Animation of a robot standing confused at a road intersection. Around him is green grass. There is a tree on the left. To the right of the robot is a signpost with three illegible signs.
Illustration generated by AI. (Image: New Media Center using Adobe Firefly)

Artificial intelligence is the theme at TU Delft this year. Delta explains six pieces of AI research. Part 1: how does AI ensure that a robot without GPS knows where it is?

Lees in het Nederlands

Beep beep. ‘GPS reception not available’. So there you are, in the middle of a big city where you have never been before. It is right in the middle of a lot of tall buildings that the GPS signal may drop out. These are known as ‘urban canyons’. Google Maps has recently started asking users in these situations to help. ‘Point the camera at buildings or traffic signs in the area’. This is the first step towards GPS localisation, in other words, using sensory observations to determine where you are. Just like humans in fact.

It is not only Google that is working on this, Mubariz Zaffar, a doctoral candidate (Faculty Mechanical, Maritime and Materials Engineering, 3mE), works every day on artificial intelligence that could make GPS redundant. This will help AI agents – such as wildfire robots, self-driving cars, or the navigation app on smartphones –themselves determine where they are and how to get from A to B.

To do this, Zaffar and his colleagues feed the AI in the AI-lab 3D Urban Understanding (3DUU) huge amounts of images. And that is not all. In contrast to programmes like Google Street View, that is basically compiled from a large collection of photos which users can flick through, the activities at 3DUU are much more what Zaffar calls representation. The AI agent needs not only to connect images to real places, it needs above all to work out where it is.

King’s Day
This is quite a challenge, says Zaffar. After all, how do you teach AI that the leafy tree on the corner in August is the same as the bare tree in January? It looks really different. And without having images of a street in the middle of the night, the robot still needs to be able to find its way using information about the street in the light of day and about the differences between night and day. And what about if it is there on King’s Day? A village looks very different decorated in orange flags than on the images that the AI has previously seen.

To make it even more complicated, the AI needs to place the information in a wider context, explains Zaffar. “Not only does it need to know what location A looks like, what location B looks like and where these locations are on a map, it also needs to know their location in relation to each other. Without this information, you won’t get there.” Compare this to a human who may know the city centres of The Hague and Amsterdam like the back of his hand, but does not know that The Hague is 60 kilometres south west of Amsterdam, nor where south west is. Getting from one city to the other is then extremely difficult.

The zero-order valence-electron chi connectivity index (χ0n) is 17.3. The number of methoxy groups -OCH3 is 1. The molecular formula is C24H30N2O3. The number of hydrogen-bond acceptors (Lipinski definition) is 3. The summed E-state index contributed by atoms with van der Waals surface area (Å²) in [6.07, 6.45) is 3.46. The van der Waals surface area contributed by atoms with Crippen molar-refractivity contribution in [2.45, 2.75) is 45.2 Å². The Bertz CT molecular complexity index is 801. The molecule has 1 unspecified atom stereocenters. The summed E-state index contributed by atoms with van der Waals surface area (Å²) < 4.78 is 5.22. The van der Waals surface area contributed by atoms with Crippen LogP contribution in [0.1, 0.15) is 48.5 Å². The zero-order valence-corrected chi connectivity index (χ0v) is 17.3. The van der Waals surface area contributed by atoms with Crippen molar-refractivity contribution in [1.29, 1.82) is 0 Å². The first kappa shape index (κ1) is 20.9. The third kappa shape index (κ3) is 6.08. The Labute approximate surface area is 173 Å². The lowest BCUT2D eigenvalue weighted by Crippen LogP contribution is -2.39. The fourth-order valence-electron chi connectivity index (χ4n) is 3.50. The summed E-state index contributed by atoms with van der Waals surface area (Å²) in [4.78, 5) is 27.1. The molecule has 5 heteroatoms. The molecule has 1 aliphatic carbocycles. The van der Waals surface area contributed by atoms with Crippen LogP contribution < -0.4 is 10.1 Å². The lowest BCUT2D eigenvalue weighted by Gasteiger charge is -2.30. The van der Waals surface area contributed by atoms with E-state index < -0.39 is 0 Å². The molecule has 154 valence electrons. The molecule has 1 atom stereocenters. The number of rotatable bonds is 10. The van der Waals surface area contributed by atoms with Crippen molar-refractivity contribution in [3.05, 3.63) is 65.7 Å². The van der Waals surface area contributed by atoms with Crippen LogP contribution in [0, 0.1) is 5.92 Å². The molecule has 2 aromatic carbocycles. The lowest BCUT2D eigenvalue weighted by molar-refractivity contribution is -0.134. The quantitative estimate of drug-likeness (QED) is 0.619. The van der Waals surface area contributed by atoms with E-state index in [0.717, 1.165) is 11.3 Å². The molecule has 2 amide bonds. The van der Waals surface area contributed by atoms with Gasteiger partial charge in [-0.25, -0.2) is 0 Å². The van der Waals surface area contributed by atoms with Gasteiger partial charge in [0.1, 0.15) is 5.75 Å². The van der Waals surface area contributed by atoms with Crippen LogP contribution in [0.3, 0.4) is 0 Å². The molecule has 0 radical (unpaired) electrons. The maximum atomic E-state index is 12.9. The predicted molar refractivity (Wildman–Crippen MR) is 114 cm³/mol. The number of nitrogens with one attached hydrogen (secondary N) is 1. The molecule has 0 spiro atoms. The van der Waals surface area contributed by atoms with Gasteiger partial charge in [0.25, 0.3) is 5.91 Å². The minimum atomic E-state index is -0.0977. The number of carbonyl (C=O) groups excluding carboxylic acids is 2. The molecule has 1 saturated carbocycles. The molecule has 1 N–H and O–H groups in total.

“Our goal is an AI agent that uses nothing more than just the camera. It would be like people who use no more than their eyes,” says Zaffar. “This is more reliable than GPS and can be used in countless situations.” Just think about buildings that GPS is unable to penetrate through, or urban canyons like in the first paragraph. Or places that are dangerous for people such as areas with wildfires or an exploded nuclear power station. Self-driving cars would navigate through cities more reliably if they were less dependent on GPS.

Dark sides
All technologies have pros and cons. Zaffar too is aware of the dark sides of the AI that he is working on. “All navigation robots would benefit from better localisation, including those that are deployed as weapons in armies. More to the point, GPS as is now on every telephone, was originally designed for military use.”

But you cannot stop progress, says Zaffar. “People are curious creatures. This is what has brought us to where we are today. Instead of stopping the development of AI, we had better accept it and ask ourselves what the best way to use it is and what we need to do to make sure that it is not used for bad purposes. Then AI really could solve problems.”

  • If you want to know more about the 3D Urban Understanding AI-lab, check the website for more information.
  • Part 2 in this series about artificial intelligence will be published next week: How is AI helping to make wind turbines lighter?